While I accept that you may now wish to settle as a family together in one place, you have failed to provide a satisfactory explanation as to why your sponsor cannot reside with you and your children in Thailand.

This is what might be termed the ‘bugger off, it is your fault for marrying a foreigner’ reason for refusal.

The case failed under Zambrano on the basis that there was no suggestion or evidence that the father in the UK could not care for the children. However, the case succeeded on human rights grounds, essentially on the basis of the best interests of the children:

76. The absence of any misconduct by the parties does not diminish the weight we must give to the economic well-being of the UK but its place in the measure of proportionality needs to be carefully evaluated in the face of the impact of continued separation of this family. We put our sympathies on one side. But what we are left with is a compelling need for this family to be reunited in the best interests of the children. The harm that would flow from their continued split is sufficient to tip the scales in favour of the appellant coming to the UK due weight having been given to the competing economic factor of limiting the demands made on the public purse.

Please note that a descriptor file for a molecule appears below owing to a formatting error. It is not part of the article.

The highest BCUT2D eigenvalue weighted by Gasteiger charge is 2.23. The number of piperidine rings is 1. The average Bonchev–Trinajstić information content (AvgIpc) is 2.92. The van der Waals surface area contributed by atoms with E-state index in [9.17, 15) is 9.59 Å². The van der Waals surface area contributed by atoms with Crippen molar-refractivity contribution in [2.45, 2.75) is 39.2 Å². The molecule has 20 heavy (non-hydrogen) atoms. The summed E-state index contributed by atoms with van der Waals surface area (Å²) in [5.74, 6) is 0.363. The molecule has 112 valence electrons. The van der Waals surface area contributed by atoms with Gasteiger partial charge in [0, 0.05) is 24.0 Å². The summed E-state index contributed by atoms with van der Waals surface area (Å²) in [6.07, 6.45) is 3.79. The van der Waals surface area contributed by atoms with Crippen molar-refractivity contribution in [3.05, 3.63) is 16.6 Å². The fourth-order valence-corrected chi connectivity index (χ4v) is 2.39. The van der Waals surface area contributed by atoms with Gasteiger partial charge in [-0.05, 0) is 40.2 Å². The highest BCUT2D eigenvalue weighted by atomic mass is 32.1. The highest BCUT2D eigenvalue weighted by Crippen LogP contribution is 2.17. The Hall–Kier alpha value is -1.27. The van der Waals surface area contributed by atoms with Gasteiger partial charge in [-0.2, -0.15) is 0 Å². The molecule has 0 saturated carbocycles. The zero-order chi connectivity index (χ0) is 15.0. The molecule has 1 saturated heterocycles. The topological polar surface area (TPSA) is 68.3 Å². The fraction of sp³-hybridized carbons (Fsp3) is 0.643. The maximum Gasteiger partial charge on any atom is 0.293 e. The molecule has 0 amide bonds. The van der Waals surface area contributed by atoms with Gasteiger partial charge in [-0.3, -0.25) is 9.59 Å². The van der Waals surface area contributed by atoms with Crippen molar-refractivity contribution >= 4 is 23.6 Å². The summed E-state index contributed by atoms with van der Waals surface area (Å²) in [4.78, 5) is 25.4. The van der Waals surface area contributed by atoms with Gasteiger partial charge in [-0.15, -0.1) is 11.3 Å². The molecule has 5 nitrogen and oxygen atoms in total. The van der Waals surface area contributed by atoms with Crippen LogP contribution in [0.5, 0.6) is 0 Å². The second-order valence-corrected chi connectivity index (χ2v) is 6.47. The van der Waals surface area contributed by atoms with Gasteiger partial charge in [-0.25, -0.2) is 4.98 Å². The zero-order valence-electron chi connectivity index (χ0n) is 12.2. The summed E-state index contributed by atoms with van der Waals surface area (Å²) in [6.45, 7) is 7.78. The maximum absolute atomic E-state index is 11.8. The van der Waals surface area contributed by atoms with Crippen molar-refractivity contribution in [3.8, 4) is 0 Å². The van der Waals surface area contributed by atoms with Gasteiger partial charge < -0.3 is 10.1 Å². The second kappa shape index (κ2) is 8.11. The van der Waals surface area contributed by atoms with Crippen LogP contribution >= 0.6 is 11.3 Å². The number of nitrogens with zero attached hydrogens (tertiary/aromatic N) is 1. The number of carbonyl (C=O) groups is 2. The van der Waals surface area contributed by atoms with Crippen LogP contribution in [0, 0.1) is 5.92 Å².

Both these cases arose under the old immigration rules in force before the radical changes in July 2012. However, this makes no difference to the basis on which the appeals were allowed and the same principles apply to cases refused under the new Appendix FM.

It seems likely the Home Office will seek leave to appeal. I will post further news if I hear any.

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Colin Yeo

Immigration and asylum barrister, blogger, writer and consultant at Garden Court Chambers in London and founder of the Free Movement immigration law website.


One Response

  1. Can I ask for assistance in a “not dissimilar” case ? To put my cards on the table, I am an “advisor” ( not in UK, not OISC registered). The applicant was in a relationship, now finished, with a British citizen. Their child is a British citizen, and lives with the father in the UK. The applicant wishes to apply for a “Child Access” visa, which is a settlement visa and which will be considered under the new rules – Appendix FM.